Majority Leader Mitch McConnellMitch McConnellValerie Jarrett slams GOP for not including women in healthcare discussions Healthcare wish lists: What moderates, conservatives want Top GOP lawmaker questions tax break for wealthy in healthcare plan MORE (R-Ky.) blasted Democrats for slow-walking Trump’s nominees. Trump has gotten seven of his picks confirmed — the same number President Obama got confirmed on the first day of his administration in 2009.

“Enough is enough,” McConnell said on Monday. “It’s far past time to put the election behind us and put this President’s Cabinet into place — just as previous Senates have done for previous newly elected Presidents of both parties.”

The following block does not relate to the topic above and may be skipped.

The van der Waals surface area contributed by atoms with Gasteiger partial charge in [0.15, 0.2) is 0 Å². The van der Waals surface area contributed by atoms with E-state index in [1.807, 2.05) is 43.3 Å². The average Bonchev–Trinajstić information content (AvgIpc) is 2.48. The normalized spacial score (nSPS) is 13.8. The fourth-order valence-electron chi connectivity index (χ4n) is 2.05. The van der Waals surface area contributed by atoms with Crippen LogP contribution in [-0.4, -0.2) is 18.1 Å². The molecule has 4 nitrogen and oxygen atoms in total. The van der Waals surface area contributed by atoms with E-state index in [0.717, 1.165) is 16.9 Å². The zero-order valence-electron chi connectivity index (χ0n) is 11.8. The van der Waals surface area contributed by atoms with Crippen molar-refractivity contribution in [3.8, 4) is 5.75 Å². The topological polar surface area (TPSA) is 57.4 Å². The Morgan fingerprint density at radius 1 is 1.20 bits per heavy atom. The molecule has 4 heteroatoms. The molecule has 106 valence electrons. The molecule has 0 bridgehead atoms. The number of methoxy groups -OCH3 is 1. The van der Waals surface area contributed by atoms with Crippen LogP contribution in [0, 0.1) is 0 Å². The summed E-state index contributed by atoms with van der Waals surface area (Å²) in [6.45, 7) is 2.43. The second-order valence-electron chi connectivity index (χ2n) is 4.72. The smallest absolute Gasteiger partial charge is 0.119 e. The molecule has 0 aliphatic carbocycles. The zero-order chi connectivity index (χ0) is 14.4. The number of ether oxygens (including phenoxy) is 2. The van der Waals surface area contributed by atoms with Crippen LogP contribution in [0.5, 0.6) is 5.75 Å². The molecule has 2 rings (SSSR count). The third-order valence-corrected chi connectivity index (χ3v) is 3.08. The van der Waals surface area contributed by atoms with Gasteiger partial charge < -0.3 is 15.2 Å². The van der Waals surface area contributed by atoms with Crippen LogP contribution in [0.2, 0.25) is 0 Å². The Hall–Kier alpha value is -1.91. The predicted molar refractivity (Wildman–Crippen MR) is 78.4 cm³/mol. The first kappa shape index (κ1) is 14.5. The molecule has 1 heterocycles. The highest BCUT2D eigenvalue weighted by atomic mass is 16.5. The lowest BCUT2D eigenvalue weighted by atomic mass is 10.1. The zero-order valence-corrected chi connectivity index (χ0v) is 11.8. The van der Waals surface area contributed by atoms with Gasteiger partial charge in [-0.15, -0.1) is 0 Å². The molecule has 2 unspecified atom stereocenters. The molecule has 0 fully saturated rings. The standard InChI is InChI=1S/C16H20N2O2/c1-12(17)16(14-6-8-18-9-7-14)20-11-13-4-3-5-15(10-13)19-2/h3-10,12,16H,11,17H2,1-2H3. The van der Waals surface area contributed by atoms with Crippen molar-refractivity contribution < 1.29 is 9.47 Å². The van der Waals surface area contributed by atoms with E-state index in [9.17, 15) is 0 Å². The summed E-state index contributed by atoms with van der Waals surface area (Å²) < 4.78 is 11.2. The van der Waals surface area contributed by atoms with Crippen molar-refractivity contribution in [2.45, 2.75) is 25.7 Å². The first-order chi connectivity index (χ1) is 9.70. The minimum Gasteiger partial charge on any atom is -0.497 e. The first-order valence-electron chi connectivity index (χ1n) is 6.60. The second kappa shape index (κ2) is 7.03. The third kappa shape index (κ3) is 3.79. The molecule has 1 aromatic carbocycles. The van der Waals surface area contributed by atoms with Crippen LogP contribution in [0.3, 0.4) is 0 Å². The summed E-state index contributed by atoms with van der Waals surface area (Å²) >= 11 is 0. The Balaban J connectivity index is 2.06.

Republicans on Monday noted that the pace of Trump’s nominees is the slowest since George Washington, citing data from the Senate Historical Office.

The growing GOP frustration over the treatment of Trump’s nominees comes after Republicans changed the rules on some committees to leapfrog Democratic boycotts and approve Trump’s nominees without a Democrat present.

Cornyn — who has defended the GOP maneuvers — accused Democrats of playing “petty politics.”

“This type of behavior is pretty juvenile if you ask me, and it can’t actually accomplish anything,” he said. “They don’t have any particular goal in mind because at the end of the day, the president will get the Cabinet that he has nominated and deserves.”